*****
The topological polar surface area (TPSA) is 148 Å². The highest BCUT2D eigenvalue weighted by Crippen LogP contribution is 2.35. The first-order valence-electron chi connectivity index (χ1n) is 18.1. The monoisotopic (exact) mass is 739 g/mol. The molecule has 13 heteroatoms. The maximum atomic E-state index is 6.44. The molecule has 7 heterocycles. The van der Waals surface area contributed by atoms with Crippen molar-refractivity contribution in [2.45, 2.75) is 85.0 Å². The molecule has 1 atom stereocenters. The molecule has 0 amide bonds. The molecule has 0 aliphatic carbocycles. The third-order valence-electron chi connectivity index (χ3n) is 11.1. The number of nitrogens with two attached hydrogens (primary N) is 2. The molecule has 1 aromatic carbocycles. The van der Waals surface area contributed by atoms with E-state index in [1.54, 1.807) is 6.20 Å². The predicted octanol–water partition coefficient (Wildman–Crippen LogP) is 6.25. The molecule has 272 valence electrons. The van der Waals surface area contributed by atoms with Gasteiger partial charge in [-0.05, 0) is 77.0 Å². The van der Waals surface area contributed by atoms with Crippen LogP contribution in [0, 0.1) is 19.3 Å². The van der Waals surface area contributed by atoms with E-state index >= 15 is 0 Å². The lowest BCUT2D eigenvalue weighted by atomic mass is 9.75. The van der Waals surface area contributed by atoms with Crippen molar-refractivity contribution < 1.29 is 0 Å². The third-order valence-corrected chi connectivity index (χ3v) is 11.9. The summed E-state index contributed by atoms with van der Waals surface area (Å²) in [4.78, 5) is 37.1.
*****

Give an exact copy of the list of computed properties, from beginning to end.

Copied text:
The topological polar surface area (TPSA) is 148 Å². The highest BCUT2D eigenvalue weighted by Crippen LogP contribution is 2.35. The first-order valence-electron chi connectivity index (χ1n) is 18.1. The monoisotopic (exact) mass is 739 g/mol. The molecule has 13 heteroatoms. The maximum atomic E-state index is 6.44. The molecule has 7 heterocycles. The van der Waals surface area contributed by atoms with Crippen molar-refractivity contribution in [2.45, 2.75) is 85.0 Å². The molecule has 1 atom stereocenters. The molecule has 0 amide bonds. The molecule has 0 aliphatic carbocycles. The third-order valence-electron chi connectivity index (χ3n) is 11.1. The number of nitrogens with two attached hydrogens (primary N) is 2. The molecule has 1 aromatic carbocycles. The van der Waals surface area contributed by atoms with E-state index in [1.54, 1.807) is 6.20 Å². The predicted octanol–water partition coefficient (Wildman–Crippen LogP) is 6.25. The molecule has 272 valence electrons. The van der Waals surface area contributed by atoms with Gasteiger partial charge in [-0.05, 0) is 77.0 Å². The van der Waals surface area contributed by atoms with Crippen LogP contribution in [0, 0.1) is 19.3 Å². The van der Waals surface area contributed by atoms with E-state index >= 15 is 0 Å². The lowest BCUT2D eigenvalue weighted by atomic mass is 9.75. The van der Waals surface area contributed by atoms with Crippen molar-refractivity contribution < 1.29 is 0 Å². The third-order valence-corrected chi connectivity index (χ3v) is 11.9. The summed E-state index contributed by atoms with van der Waals surface area (Å²) in [4.78, 5) is 37.1.